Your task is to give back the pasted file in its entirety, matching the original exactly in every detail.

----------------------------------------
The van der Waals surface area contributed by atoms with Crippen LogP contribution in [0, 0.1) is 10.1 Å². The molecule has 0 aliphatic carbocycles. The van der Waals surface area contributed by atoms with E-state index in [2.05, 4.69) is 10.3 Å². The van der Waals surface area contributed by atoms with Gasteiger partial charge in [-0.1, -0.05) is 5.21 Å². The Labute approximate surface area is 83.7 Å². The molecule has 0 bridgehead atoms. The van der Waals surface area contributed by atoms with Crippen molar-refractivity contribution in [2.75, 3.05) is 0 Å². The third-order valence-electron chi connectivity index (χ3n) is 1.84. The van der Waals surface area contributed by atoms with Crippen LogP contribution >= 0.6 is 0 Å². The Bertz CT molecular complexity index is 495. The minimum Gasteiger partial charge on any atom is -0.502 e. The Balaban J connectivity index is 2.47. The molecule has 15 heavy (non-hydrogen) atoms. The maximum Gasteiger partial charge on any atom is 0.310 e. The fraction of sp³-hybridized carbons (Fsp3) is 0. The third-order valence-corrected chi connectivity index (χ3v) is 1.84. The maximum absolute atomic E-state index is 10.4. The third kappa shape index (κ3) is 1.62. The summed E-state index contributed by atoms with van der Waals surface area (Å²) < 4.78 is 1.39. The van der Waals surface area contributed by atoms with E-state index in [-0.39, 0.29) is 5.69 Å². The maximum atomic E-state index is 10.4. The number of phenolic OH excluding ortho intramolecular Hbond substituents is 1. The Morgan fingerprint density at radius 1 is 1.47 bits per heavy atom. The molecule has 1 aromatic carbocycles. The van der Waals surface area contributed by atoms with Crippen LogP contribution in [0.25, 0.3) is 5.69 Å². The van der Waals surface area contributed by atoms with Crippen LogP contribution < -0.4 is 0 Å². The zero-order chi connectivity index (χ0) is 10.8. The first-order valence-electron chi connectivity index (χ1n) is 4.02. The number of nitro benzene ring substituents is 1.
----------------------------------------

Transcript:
The van der Waals surface area contributed by atoms with Crippen LogP contribution in [0, 0.1) is 10.1 Å². The molecule has 0 aliphatic carbocycles. The van der Waals surface area contributed by atoms with E-state index in [2.05, 4.69) is 10.3 Å². The van der Waals surface area contributed by atoms with Gasteiger partial charge in [-0.1, -0.05) is 5.21 Å². The Labute approximate surface area is 83.7 Å². The molecule has 0 bridgehead atoms. The van der Waals surface area contributed by atoms with Crippen molar-refractivity contribution in [2.75, 3.05) is 0 Å². The third-order valence-electron chi connectivity index (χ3n) is 1.84. The van der Waals surface area contributed by atoms with Crippen LogP contribution >= 0.6 is 0 Å². The Bertz CT molecular complexity index is 495. The minimum Gasteiger partial charge on any atom is -0.502 e. The Balaban J connectivity index is 2.47. The molecule has 15 heavy (non-hydrogen) atoms. The maximum Gasteiger partial charge on any atom is 0.310 e. The fraction of sp³-hybridized carbons (Fsp3) is 0. The third-order valence-corrected chi connectivity index (χ3v) is 1.84. The maximum absolute atomic E-state index is 10.4. The third kappa shape index (κ3) is 1.62. The summed E-state index contributed by atoms with van der Waals surface area (Å²) < 4.78 is 1.39. The van der Waals surface area contributed by atoms with E-state index in [-0.39, 0.29) is 5.69 Å². The maximum atomic E-state index is 10.4. The number of phenolic OH excluding ortho intramolecular Hbond substituents is 1. The Morgan fingerprint density at radius 1 is 1.47 bits per heavy atom. The molecule has 1 aromatic carbocycles. The van der Waals surface area contributed by atoms with Crippen LogP contribution in [0.25, 0.3) is 5.69 Å². The van der Waals surface area contributed by atoms with Crippen LogP contribution < -0.4 is 0 Å². The zero-order chi connectivity index (χ0) is 10.8. The first-order valence-electron chi connectivity index (χ1n) is 4.02. The number of nitro benzene ring substituents is 1.